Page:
Action Continues Thursday with Men's Soccer

The men's soccer tournament begins on Thursday with eight matches, highlighted by the first appearance of Great Britain in Olympic soccer in 52 years. The Brits take on Sengal in Manchester.

The Opening Ceremony will not be until Friday, but Olympic events continue on Thursday as the men's soccer tournament begins with eight games. The Olympic soccer tournament has long been the step-child of the more popular World Cup, with each of the sixteen nations forced to field what amounts to a "B" team.  The tournament is considered U23, which means the players on the roster are 23 years old or younger. The Olympics allow an exception for each side to carry three overage players.

Men's soccer is the only event in the Games in which the best athletes do not compete. Now some events may miss some of the best athletes due to the restrictions on the number of athletes per country allowed in each event (for example, each individual swimming event has a limit of two swimmers per nation); or a difficult qualifying process. However, FIFA, the world governing body of soccer, wants to keep their own World Cup event unique and not have a mini-World Cup obscured within the Olympics. 

Some have called for soccer to be removed from the Olympics, but we wouldn't want to throw out the baby with the bath water. The fact of the matter is that the women's tournament, which began on Wednesday, has the best players on each national team. In the United States, the women's competition has been compelling since its debut in 1996 with recognizable names like Mia Hamm and Hope Solo leading the U.S. into the final in each Olympics.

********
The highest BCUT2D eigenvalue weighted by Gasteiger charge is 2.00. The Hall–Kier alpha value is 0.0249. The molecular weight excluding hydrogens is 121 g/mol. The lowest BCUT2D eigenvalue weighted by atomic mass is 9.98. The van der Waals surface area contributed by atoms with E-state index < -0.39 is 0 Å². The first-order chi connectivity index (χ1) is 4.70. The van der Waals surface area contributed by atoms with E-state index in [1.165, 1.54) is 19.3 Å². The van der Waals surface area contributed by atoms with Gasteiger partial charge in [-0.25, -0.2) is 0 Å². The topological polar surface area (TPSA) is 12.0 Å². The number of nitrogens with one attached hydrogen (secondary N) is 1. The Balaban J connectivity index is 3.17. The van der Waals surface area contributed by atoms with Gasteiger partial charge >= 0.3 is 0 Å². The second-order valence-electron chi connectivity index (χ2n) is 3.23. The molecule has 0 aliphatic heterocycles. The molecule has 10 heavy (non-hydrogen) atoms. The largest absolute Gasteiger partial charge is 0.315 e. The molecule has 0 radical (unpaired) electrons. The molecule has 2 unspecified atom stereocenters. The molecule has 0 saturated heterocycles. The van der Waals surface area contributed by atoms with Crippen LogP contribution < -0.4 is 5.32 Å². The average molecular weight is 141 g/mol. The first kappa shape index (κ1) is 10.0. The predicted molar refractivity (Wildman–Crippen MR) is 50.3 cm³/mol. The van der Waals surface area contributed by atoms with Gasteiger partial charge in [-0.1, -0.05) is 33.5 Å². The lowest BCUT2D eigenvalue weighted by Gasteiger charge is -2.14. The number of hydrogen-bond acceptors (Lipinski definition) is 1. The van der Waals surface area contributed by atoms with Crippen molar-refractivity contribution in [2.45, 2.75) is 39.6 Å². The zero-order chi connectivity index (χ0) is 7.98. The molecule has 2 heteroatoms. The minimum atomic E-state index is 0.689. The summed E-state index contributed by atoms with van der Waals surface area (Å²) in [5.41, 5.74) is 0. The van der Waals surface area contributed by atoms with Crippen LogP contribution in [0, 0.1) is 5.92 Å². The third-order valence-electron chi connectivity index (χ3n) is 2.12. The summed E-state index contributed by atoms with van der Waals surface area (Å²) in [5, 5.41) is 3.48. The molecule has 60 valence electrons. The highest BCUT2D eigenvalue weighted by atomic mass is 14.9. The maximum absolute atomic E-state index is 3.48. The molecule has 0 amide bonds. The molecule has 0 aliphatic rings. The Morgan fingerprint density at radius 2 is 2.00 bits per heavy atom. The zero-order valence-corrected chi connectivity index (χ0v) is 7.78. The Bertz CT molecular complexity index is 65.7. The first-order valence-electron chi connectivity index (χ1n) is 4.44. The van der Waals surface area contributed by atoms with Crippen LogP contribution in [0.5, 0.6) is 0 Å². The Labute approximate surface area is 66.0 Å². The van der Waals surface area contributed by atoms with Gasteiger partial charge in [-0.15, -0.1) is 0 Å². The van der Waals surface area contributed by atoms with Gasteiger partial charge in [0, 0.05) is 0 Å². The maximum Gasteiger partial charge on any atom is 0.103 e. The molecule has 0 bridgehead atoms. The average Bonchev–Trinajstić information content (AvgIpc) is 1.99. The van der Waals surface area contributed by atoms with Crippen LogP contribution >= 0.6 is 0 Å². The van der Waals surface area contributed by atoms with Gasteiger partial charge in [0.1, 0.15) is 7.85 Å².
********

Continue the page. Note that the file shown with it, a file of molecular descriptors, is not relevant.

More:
The British national team makes their first appearance in the Olympics since Rome in 1960 as they take on Senegal in Manchester (the Olympic soccer tournament traditionally uses sites from all over the host country with the finals being held in the host city). In team sports, the host nation receives an automatic spot in the tournament without having to go through a continental qualifying tournament. 

There has been much concern in Britain over the last several years about the participation of a British soccer team. Soccer is one of several international sports where England, Scotland, Wales and Northern Ireland (known as the home nations) compete separately. The three smaller nations have concerns that a British team in the Olympics will lead to a British team in World Cup and Euro championships - thus losing their identities. Ultimately, there was an agreement to allow participation of players from all four British nations. The squad includes 13 Englishmen and 5 Welshmen. Ryan Griggs, the 38 year old team captain, is Welsh.

A similar situation occurs in field hockey. Outside the Olympics, each of the home nations compete for themselves. It is only every four years that a British team will compete in the Olympics, including the men's squad that captured gold in 1988.

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Edward Robinson July 27, 2012 at 01:35 AM
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